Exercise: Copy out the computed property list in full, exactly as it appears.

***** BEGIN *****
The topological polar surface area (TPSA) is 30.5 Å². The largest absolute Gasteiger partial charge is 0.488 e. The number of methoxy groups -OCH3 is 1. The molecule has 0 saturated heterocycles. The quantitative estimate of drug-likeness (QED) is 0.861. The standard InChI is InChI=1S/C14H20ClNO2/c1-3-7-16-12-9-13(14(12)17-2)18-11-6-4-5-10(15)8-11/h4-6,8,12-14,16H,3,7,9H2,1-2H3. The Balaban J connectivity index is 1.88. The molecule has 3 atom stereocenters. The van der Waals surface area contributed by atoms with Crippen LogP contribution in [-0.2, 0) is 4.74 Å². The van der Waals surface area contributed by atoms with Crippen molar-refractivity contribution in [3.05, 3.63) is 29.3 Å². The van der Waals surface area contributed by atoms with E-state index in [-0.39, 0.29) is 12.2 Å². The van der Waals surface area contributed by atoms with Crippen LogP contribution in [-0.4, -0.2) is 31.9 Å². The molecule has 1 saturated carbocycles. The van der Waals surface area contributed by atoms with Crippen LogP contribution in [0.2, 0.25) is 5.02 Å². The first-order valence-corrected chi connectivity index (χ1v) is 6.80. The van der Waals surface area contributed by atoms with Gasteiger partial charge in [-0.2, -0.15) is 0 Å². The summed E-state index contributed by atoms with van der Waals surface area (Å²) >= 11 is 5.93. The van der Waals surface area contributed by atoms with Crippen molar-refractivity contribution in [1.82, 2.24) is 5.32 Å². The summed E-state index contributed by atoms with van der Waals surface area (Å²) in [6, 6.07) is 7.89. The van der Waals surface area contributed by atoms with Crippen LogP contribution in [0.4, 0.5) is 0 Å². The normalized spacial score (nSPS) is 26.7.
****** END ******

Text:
The topological polar surface area (TPSA) is 30.5 Å². The largest absolute Gasteiger partial charge is 0.488 e. The number of methoxy groups -OCH3 is 1. The molecule has 0 saturated heterocycles. The quantitative estimate of drug-likeness (QED) is 0.861. The standard InChI is InChI=1S/C14H20ClNO2/c1-3-7-16-12-9-13(14(12)17-2)18-11-6-4-5-10(15)8-11/h4-6,8,12-14,16H,3,7,9H2,1-2H3. The Balaban J connectivity index is 1.88. The molecule has 3 atom stereocenters. The van der Waals surface area contributed by atoms with Crippen LogP contribution in [-0.2, 0) is 4.74 Å². The van der Waals surface area contributed by atoms with Crippen molar-refractivity contribution in [3.05, 3.63) is 29.3 Å². The van der Waals surface area contributed by atoms with E-state index in [-0.39, 0.29) is 12.2 Å². The van der Waals surface area contributed by atoms with Crippen LogP contribution in [-0.4, -0.2) is 31.9 Å². The molecule has 1 saturated carbocycles. The van der Waals surface area contributed by atoms with Crippen LogP contribution in [0.2, 0.25) is 5.02 Å². The first-order valence-corrected chi connectivity index (χ1v) is 6.80. The van der Waals surface area contributed by atoms with Gasteiger partial charge in [-0.2, -0.15) is 0 Å². The summed E-state index contributed by atoms with van der Waals surface area (Å²) >= 11 is 5.93. The van der Waals surface area contributed by atoms with Crippen molar-refractivity contribution in [1.82, 2.24) is 5.32 Å². The summed E-state index contributed by atoms with van der Waals surface area (Å²) in [6, 6.07) is 7.89. The van der Waals surface area contributed by atoms with Crippen LogP contribution in [0.4, 0.5) is 0 Å². The normalized spacial score (nSPS) is 26.7.